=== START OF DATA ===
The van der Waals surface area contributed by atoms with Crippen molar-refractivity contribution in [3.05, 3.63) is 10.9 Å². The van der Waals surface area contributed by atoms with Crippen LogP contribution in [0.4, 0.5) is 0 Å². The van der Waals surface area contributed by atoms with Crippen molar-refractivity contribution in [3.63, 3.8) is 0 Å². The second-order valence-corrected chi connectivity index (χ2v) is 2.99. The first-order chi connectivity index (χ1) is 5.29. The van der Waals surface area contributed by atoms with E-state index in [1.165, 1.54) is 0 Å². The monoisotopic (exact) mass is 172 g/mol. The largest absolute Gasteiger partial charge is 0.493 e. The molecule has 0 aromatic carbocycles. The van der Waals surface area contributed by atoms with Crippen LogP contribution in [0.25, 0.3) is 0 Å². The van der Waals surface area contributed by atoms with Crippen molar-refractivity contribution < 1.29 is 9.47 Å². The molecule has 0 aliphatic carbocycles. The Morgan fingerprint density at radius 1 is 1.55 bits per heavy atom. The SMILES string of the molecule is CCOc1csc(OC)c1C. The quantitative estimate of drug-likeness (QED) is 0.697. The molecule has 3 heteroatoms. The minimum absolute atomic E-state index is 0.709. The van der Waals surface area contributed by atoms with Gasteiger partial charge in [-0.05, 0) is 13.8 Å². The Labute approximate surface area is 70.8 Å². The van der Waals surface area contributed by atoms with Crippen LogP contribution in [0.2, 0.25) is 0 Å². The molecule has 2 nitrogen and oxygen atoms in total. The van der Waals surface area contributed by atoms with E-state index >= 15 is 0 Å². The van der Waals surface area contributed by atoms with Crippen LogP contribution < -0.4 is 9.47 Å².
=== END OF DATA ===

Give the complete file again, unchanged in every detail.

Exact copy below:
The van der Waals surface area contributed by atoms with Crippen molar-refractivity contribution in [3.05, 3.63) is 10.9 Å². The van der Waals surface area contributed by atoms with Crippen LogP contribution in [0.4, 0.5) is 0 Å². The van der Waals surface area contributed by atoms with Crippen molar-refractivity contribution in [3.63, 3.8) is 0 Å². The second-order valence-corrected chi connectivity index (χ2v) is 2.99. The first-order chi connectivity index (χ1) is 5.29. The van der Waals surface area contributed by atoms with E-state index in [1.165, 1.54) is 0 Å². The monoisotopic (exact) mass is 172 g/mol. The largest absolute Gasteiger partial charge is 0.493 e. The molecule has 0 aromatic carbocycles. The van der Waals surface area contributed by atoms with Crippen LogP contribution in [0.25, 0.3) is 0 Å². The van der Waals surface area contributed by atoms with Crippen molar-refractivity contribution < 1.29 is 9.47 Å². The molecule has 0 aliphatic carbocycles. The Morgan fingerprint density at radius 1 is 1.55 bits per heavy atom. The SMILES string of the molecule is CCOc1csc(OC)c1C. The quantitative estimate of drug-likeness (QED) is 0.697. The molecule has 3 heteroatoms. The minimum absolute atomic E-state index is 0.709. The van der Waals surface area contributed by atoms with Gasteiger partial charge in [-0.05, 0) is 13.8 Å². The Labute approximate surface area is 70.8 Å². The van der Waals surface area contributed by atoms with Crippen LogP contribution in [0.2, 0.25) is 0 Å². The molecule has 2 nitrogen and oxygen atoms in total. The van der Waals surface area contributed by atoms with E-state index >= 15 is 0 Å². The van der Waals surface area contributed by atoms with Crippen LogP contribution < -0.4 is 9.47 Å².